You should be aware that when you do shut down the system for a weekend there may be some residual heat remaining when you do return. Water-based radiant underfloor heating systems have been known to retain some heat for several hours afterward unlike electric underfloor systems. The better your home is insulated the more likely you are that the system will retain heat even when it is not being used.


You should shut down the complete system when you do go on vacation. Many people leave their HVAC system running when they go on vacation, however, with underfloor heating, it will not be advisable to do the same.

Having the system on standstill can be a lot better than having it running for no reason. However, if you have a water-based heating system, it is recommended for it to be kept on always. This is to prevent the water in the pipes from freezing when you are away.

Temperature changes

If the home is getting warmer, and it is starting to get hotter outside you will easily find that using the complete underfloor heating system can be inefficient. Having the system running when it is no longer needed can cause the home to become uncomfortably hot when you least expect it. Radiant underfloor heating systems are fantastic when the outside temperatures are reaching close to freezing.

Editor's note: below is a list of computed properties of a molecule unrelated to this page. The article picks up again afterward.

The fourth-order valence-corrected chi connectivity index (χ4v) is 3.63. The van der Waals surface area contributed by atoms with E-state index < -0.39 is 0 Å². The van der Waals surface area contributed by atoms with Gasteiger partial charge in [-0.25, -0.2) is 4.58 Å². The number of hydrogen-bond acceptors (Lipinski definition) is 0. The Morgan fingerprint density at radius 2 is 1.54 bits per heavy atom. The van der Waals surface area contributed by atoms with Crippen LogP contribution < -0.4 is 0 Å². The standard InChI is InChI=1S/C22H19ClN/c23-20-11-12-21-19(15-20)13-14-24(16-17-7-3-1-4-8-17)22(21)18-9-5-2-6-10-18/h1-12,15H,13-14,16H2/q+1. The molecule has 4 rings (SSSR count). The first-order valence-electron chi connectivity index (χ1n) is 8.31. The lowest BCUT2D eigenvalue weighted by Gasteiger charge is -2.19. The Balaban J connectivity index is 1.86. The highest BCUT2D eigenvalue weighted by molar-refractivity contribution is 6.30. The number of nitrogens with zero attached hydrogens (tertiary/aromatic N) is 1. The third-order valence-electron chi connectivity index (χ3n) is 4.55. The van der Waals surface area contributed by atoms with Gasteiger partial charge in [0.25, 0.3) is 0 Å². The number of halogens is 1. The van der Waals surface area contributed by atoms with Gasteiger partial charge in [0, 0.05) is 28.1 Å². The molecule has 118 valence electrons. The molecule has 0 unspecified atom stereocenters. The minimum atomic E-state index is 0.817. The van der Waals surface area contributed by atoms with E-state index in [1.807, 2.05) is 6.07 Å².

However, at warmer temperatures the systems can make it uncomfortable to live with, causing a home that would otherwise be nice to live in to be too hot.

Running costs of underfloor heating systems

The running cost of underfloor heating systems is dependent on the room size, how long the system is put on, and the level of insulation in the room. Some tools can be used to calculate the running cost for electric underfloor heating systems.

The running cost of electric underfloor heating systems can be up to 5 times more than the cost of a water underfloor heating system. The table below shows the running cost for water and electric underfloor heating systems according to Nu-Heat, as of March 2019.

Room SizeElectric Underfloor HeatingWater Underfloor Heating
10 sq meters£224£45
20 sq meters£448£90
30 sq meters£672£134


You can easily and comfortably leave your underfloor heating system on for as long as you need it, even if you are leaving the home for a few hours. Many people prefer to have their systems on to ensure that the house is warm when they return. This saves a lot of energy(water underfloor heating) and means that you can always walk into your house and be perfectly happy.

For extended periods of home absence, it is best to shut down the underfloor heating systems, in case of faults. This should be done to also avoid overworking the system. The thermostats could also be programmed to switch on the system at specific intervals to ensure the pipes do not freeze.

Lots more Underfloor Heating Information Here